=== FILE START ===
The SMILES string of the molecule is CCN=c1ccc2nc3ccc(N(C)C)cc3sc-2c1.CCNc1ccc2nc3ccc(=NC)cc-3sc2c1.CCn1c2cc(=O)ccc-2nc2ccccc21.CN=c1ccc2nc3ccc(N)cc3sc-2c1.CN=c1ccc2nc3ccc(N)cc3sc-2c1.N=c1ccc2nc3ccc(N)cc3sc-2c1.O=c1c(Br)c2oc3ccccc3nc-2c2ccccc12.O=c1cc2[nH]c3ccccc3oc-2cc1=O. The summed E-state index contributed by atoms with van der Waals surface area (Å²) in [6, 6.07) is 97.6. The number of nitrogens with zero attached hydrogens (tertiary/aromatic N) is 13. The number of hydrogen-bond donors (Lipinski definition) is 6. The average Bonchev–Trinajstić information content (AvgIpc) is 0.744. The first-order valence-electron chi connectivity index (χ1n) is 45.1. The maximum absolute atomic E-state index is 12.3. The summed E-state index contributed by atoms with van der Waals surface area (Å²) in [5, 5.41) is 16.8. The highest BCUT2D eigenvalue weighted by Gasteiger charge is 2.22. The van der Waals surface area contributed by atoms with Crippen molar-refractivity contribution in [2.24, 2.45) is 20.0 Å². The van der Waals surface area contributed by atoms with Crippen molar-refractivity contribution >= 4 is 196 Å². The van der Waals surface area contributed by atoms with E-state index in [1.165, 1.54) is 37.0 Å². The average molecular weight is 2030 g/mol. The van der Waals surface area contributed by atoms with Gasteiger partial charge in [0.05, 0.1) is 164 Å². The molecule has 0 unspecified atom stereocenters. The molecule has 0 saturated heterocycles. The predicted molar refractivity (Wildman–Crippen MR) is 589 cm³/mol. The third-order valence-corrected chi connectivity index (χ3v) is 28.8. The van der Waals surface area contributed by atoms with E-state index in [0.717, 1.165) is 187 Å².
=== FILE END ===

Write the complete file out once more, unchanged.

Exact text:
The SMILES string of the molecule is CCN=c1ccc2nc3ccc(N(C)C)cc3sc-2c1.CCNc1ccc2nc3ccc(=NC)cc-3sc2c1.CCn1c2cc(=O)ccc-2nc2ccccc21.CN=c1ccc2nc3ccc(N)cc3sc-2c1.CN=c1ccc2nc3ccc(N)cc3sc-2c1.N=c1ccc2nc3ccc(N)cc3sc-2c1.O=c1c(Br)c2oc3ccccc3nc-2c2ccccc12.O=c1cc2[nH]c3ccccc3oc-2cc1=O. The summed E-state index contributed by atoms with van der Waals surface area (Å²) in [6, 6.07) is 97.6. The number of nitrogens with zero attached hydrogens (tertiary/aromatic N) is 13. The number of hydrogen-bond donors (Lipinski definition) is 6. The average Bonchev–Trinajstić information content (AvgIpc) is 0.744. The first-order valence-electron chi connectivity index (χ1n) is 45.1. The maximum absolute atomic E-state index is 12.3. The summed E-state index contributed by atoms with van der Waals surface area (Å²) in [5, 5.41) is 16.8. The highest BCUT2D eigenvalue weighted by Gasteiger charge is 2.22. The van der Waals surface area contributed by atoms with Crippen molar-refractivity contribution in [2.24, 2.45) is 20.0 Å². The van der Waals surface area contributed by atoms with Crippen molar-refractivity contribution >= 4 is 196 Å². The van der Waals surface area contributed by atoms with E-state index in [1.165, 1.54) is 37.0 Å². The average molecular weight is 2030 g/mol. The van der Waals surface area contributed by atoms with Gasteiger partial charge in [0.05, 0.1) is 164 Å². The molecule has 0 unspecified atom stereocenters. The molecule has 0 saturated heterocycles. The predicted molar refractivity (Wildman–Crippen MR) is 589 cm³/mol. The third-order valence-corrected chi connectivity index (χ3v) is 28.8. The van der Waals surface area contributed by atoms with E-state index in [0.717, 1.165) is 187 Å².